So it’s New Years. So you made a resolution. What is it this year?
I’ll share my typical checklist:
-lose five pounds
-go to yoga EVERY DAY
-finish writing book
-resolve all unresolved psychological issues
-do something really important that will make everyone love me
Hmmmmm. Lofty, anyone?
Resolutions are excellent. They invite us to visualize, set intentions, make goals. Like many of us, I love the idea of a clean slate. From this brilliantly cleared slate, my life is an open book with nowhere to move but forward into greater and loftier etheric realms of evolution. Like wiping away the niggling and painful habits of the past in one fell midnight-bedazzled swoop so that I emerge phoenix-like into the new year, ready and prepared to seize the day and realize my dreams.
So then what happens when mid-February rolls around and I have not gone to yoga for a week and have gained two pounds and my book is a mass of unrecognizable scribbles on a post-it note? My ego happily chimes in: you are not good/dedicated/hard-working/talented/insert adjective here enough to get things done. You might as well give up now and eat another cookie.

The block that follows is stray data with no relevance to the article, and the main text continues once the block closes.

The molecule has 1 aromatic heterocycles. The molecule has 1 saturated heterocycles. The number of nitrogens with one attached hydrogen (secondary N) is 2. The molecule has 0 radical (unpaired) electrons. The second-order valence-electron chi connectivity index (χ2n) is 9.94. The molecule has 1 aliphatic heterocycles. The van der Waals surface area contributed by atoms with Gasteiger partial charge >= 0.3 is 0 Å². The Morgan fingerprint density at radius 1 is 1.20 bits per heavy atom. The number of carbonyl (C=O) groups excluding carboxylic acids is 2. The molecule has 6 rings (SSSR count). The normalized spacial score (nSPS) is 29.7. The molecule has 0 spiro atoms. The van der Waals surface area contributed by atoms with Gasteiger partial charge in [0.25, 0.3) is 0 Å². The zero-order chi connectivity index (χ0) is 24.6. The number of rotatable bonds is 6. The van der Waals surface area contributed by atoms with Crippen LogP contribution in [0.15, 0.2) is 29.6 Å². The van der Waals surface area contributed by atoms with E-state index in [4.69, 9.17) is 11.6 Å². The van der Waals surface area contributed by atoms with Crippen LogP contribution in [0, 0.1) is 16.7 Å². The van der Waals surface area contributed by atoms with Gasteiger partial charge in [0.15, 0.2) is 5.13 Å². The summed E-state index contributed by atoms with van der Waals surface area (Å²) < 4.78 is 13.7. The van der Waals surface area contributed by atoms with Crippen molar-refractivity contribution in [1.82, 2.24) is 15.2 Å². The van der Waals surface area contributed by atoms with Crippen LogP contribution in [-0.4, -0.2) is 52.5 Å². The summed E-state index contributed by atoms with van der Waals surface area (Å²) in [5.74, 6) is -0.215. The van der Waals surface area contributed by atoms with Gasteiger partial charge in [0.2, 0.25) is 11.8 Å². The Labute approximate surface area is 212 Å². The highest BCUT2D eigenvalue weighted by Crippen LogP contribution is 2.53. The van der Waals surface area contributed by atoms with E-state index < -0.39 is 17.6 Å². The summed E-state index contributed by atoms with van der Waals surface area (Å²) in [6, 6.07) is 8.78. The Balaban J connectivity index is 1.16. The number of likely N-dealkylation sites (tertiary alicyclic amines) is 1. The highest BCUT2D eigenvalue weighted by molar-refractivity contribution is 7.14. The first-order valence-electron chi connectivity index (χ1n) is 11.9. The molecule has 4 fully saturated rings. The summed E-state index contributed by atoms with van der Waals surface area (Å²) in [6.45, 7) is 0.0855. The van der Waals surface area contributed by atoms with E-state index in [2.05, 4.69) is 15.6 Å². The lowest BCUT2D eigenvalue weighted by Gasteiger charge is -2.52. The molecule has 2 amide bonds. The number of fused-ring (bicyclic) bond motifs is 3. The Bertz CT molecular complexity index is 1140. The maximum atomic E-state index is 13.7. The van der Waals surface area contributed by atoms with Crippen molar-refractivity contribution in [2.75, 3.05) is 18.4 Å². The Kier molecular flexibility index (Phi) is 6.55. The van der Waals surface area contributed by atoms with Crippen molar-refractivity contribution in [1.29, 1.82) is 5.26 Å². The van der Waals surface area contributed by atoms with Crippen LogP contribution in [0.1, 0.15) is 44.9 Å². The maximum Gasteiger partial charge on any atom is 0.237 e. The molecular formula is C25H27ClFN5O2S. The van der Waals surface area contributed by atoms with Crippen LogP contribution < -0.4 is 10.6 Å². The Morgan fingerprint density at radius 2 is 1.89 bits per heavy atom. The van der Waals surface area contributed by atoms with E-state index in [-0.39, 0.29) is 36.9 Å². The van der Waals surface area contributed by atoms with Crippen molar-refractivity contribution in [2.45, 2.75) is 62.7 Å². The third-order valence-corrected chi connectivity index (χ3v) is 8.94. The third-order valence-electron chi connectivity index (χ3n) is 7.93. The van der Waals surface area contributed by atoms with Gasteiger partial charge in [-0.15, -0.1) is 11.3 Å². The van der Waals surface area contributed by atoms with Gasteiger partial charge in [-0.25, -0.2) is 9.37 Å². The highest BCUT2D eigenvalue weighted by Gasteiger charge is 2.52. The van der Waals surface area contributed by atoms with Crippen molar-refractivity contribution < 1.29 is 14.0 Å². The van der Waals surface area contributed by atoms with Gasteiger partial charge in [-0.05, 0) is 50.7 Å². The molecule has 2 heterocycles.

Surely this is not the way.
The yo-yo of self-esteem that depends on goals being met or lost creates a win-lose situation. Well guess what? Eventually, we all lose. While goals are great for getting us motivated and giving us vision, what do we do when the thing we wind up with doens’t match what we thought we wanted in the first place? For example, maybe the book didn’t get written. But instead I went to India, studied yoga for two months straight, and had an adventure? Keeping resolutions might keep me so busy lamenting over what I didn’t accomplish that I forgeto to actually feel good about what DID happen!
Here’s an exercise.
Based on what you were able to do last year, write out (in retrospect) your resolutions for 2009. Take stock of all that you DID accomplish. The strange, unexpected twists and opportunities that life dumped in your lap.
Now, how does that feel?